'Steel Pier' and 'Candide' Share Dazzle and Decadence

Life is a cabaret, old chum...."

Those words, from the classic musical "Cabaret," have been floating through theatergoers' minds since the new "Steel Pier" and a revival of "Candide" arrived on Broadway recently, within a few days of each other. Both have also garnered multiple Tony Award nominations - 11 for "Steel Pier" and four for "Candide." (The awards are telecast June 1 on CBS.)

Boasting musical numbers by "Cabaret" songsmiths John Kander and Fred Ebb, the lavish "Steel Pier" has an atmospheric setting - a dance hall during the Depression years - that's rather different from the Nazi nightclub where the earlier show took place.

But the new production picks up on the same metaphor as its popular predecessor. Human life is a spectacle that's both dazzling and decadent, the story tells us, and its greatest dangers may be inseparable from its most enticing attractions.

Perilous temptations were embodied by the Master of Ceremonies in "Cabaret," and in "Steel Pier" they're again associated with an aggressively alluring man. His name is Mick Hamilton, and he earns his living as a smooth-talking host of the grueling dance marathons that were fashionable during the '30s and '40s.

He's married to Rita Racine, a frequent contestant in these dance-athons, which care less about skill than the ability to keep strutting for hours every day. Rita hopes a first-place finish in the latest competition will be her ticket to a happier, more relaxing life.

Mick has other plans, though, and they don't include Rita's retirement from the marathon circuit. Next on his list is a fake wedding between her and another dancer, designed to boost her popularity and earn dishonest dollars for them both.

"Steel Pier" decks out this tawdry tale in a luxurious get-up, filling the stage of the Richard Rodgers Theatre with eye-dazzling scenery and costumes that become more garish by the minute, culminating in a wedding scene with bridesmaids wearing cellophane gowns.

The acting is comparatively tasteful but still packs plenty of energy, especially when Karen Ziemba and Debra Monk (see story, right) are in the spotlight as Rita and her crusty old mentor. David Thompson has directed the production with panache, and Susan Stroman's choreography is always lively.

What keeps "Steel Pier" from reaching the heights of a "Cabaret" is partly the flimsiness of its plot and partly its lack of compelling male characters. Mick is grimly interesting in his way, but Gregory Harrison's performance doesn't give him the sinister fascination that would make him a memorable antihero. Rita's partner for the bogus marriage, amiably played by Daniel McDonald, is equally bland as the hero.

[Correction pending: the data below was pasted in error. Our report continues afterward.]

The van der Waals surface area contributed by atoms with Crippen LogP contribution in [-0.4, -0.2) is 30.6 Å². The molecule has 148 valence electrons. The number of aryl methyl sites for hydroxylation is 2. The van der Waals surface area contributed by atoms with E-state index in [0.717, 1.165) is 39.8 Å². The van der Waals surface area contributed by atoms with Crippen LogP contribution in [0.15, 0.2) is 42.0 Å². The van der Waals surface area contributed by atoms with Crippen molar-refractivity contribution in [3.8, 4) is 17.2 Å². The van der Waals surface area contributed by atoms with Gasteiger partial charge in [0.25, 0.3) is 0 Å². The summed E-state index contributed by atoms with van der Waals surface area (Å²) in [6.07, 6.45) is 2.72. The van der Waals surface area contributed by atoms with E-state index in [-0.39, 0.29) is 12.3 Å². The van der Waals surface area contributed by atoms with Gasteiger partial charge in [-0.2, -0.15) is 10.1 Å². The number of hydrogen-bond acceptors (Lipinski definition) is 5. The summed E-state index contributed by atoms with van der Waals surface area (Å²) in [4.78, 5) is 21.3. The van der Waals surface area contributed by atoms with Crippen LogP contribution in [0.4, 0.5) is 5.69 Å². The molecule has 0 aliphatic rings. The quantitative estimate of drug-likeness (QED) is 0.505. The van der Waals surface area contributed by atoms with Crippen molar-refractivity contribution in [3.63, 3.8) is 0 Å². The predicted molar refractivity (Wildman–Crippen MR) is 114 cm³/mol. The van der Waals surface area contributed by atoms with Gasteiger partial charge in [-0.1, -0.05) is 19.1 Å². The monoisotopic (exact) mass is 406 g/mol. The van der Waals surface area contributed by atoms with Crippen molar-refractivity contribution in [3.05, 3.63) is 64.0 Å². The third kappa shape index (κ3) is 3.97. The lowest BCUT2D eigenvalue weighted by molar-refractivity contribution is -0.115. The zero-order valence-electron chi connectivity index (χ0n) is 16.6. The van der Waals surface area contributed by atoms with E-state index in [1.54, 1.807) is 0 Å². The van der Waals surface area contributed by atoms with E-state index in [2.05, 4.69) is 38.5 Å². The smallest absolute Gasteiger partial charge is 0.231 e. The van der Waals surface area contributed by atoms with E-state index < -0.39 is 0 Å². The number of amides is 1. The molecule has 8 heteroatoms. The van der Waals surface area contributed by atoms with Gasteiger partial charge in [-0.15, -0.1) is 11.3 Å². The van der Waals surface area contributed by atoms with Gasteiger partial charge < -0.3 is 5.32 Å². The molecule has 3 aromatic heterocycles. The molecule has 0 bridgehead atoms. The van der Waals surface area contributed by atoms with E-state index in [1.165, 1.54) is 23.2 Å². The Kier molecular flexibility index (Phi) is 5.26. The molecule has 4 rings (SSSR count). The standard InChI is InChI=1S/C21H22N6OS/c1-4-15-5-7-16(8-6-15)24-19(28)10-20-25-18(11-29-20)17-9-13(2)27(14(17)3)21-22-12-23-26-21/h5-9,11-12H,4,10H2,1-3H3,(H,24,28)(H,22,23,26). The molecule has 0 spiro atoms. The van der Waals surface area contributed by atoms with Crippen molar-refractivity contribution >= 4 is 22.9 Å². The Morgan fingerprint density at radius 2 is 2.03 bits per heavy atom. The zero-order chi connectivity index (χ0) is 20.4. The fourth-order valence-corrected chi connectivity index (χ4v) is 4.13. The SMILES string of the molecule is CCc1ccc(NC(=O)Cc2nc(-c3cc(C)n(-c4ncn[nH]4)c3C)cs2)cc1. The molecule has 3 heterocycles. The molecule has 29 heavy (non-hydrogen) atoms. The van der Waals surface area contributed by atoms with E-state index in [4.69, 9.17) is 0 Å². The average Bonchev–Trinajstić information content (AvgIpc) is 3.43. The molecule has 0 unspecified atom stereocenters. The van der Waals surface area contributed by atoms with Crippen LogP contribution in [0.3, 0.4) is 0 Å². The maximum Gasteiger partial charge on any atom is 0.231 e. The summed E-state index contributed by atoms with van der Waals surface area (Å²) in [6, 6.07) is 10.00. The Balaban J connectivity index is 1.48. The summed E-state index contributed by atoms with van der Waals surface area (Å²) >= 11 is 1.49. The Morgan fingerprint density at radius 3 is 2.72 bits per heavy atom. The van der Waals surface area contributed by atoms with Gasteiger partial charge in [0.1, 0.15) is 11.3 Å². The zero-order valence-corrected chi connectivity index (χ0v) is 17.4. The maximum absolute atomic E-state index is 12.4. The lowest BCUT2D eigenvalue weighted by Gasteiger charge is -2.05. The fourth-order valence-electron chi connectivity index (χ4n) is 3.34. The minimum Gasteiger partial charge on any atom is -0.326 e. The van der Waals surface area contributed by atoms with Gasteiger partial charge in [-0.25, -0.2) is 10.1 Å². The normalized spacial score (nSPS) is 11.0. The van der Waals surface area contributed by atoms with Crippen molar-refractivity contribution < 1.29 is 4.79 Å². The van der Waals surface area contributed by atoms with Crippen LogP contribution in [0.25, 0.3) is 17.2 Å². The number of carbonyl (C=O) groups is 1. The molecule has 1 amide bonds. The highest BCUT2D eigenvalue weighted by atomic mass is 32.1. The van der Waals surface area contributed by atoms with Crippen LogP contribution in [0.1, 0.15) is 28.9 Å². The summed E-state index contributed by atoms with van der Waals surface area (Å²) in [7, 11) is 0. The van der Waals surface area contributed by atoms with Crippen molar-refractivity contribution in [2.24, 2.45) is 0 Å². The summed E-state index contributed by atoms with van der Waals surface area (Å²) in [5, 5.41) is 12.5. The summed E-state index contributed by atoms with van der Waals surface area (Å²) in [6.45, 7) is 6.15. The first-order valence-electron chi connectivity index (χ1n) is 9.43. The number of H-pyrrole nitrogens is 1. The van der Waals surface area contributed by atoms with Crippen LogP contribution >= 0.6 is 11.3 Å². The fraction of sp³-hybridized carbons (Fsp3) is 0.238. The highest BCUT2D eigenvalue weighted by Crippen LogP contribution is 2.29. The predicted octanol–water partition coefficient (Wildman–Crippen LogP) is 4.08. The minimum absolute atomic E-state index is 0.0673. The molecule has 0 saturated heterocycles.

'Candide" also has a carnivalesque mood, seeing the world as a sort of giant sideshow seething with delights and horrors so intertwined that it's hard to have one without the other.

The source of this vision is Voltaire's masterpiece of comic fiction, published in 1759. The musical had its first incarnation in the mid-1950s but didn't become a hit until 1973, when it acquired a script by Hugh Wheeler to complement Richard Wilbur's lyrics and Leonard Bernstein's music.

The new revival at the Gershwin Theatre has a fresh design, additional Stephen Sondheim lyrics, and performances by a mixture of classical singers, musical-comedy specialists, and comedians. Jim Dale, Andrea Martin, Harolyn Blackwell, and Jason Danieley are the talented top-liners.

It's as bright and colorful as any supercabaret around, but beneath its exuberance the extravaganza has a hollow ring. Voltaire's message about the pleasures and perils of life is earnest at its core. By contrast, renowned director Harold Prince - who also staged the '70s production - plays everything for easy laughs, sometimes so vulgar that even the sardonic French philosopher might have found them distasteful.

Voltaire would have disliked the finale, too. He ended his book with the suggestion that peacefully "tending one's garden" is the best route to quiet contentment in a sadly imperfect world. Missing his subtlety, Prince and company pitch garden-tending with the ferocious enthusiasm of a TV commercial gone berserk.

Life may be a cabaret, as Broadway views things. But it's surely not a shopping-network special.

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